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Old 11-11-2010, 02:13 AM   #31
aaronbrown
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this might help you all out at least to make the sensor http://www.colorado.edu/eeb/facultys...e_Daniel03.pdf
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Old 11-11-2010, 02:42 AM   #32
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this might help you all out at least to make the sensor http://www.colorado.edu/eeb/facultys...e_Daniel03.pdf
Thank you! That is a very good report. It almost makes me want to justify buying a milivoltmeter.....but, not quite.
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Old 11-11-2010, 03:00 AM   #33
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well i thought this would help alot of ppl out and so i thought i would do a lil research to help further this along and if it can be built cheaper than buying one thats great cause we all know how expensive the world of fish keeping is wether it be freshwater or saltwater
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Old 11-11-2010, 03:40 PM   #34
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Hey, guys, I think I found a better photodiode.
http://www.alliedelec.com/search/pro...0079#tab=Specs
Cost: $3.19

It's basically, the photodiode I have but it has a IR filter in it and the resulting spectrals are:


But the problem is minimum order is 25... that's like $70+.....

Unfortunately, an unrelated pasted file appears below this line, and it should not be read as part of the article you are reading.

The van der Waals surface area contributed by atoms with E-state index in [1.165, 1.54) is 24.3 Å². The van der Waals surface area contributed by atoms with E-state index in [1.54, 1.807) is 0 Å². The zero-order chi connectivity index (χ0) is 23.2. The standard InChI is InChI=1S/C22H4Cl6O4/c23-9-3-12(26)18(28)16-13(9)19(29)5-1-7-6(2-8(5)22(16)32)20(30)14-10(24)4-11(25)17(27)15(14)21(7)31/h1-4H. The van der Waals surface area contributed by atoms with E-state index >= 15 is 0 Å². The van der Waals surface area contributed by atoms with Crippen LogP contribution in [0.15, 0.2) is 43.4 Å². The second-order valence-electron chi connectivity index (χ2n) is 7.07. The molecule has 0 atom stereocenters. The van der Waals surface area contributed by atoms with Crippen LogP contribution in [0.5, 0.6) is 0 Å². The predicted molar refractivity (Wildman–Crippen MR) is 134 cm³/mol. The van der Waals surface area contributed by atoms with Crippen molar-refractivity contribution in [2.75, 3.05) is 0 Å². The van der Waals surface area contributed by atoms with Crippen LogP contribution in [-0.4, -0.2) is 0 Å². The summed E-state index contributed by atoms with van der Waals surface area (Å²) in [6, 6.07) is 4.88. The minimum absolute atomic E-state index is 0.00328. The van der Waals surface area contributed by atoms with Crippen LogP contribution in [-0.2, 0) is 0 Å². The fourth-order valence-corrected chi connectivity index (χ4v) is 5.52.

hmmmm. Maybe I can look for a IR filter instead or just call up hamamatsu.
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Old 11-11-2010, 03:48 PM   #35
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mistergreen,
what data does the ardiuno gave you as an output and how do you translate that to PAR reading? I am new to electronics but would like to learn and prehaps provide some input to help out.
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Old 11-11-2010, 03:52 PM   #36
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the $3 photodiode data you provided does looks better and somewhat matches the $17 photodiode. good find.

I am very interested to find out how everything turns out. I have been reading this thread every day since it started. With Hoppy providing useful input, I have a strong feeling it will turn out good.
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Old 11-11-2010, 04:06 PM   #37
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this might help you all out at least to make the sensor http://www.colorado.edu/eeb/facultys...e_Daniel03.pdf
I looked around for the photodiode used here... I don't think they make it anymore or anything like it. The maker got bought up or something.
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Old 11-11-2010, 04:15 PM   #38
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mistergreen,
what data does the ardiuno gave you as an output and how do you translate that to PAR reading? I am new to electronics but would like to learn and prehaps provide some input to help out.
All photodiode will output a small voltage when excited by light but the voltage alone is not not good enough in terms of resolution.
So what you do is apply 5Volts through it and gather the output signal from the diode (0V-5V).
Here's a typical setup (photoresistor/photodiode)



Quote:
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the $3 photodiode data you provided does looks better and somewhat matches the $17 photodiode. good find.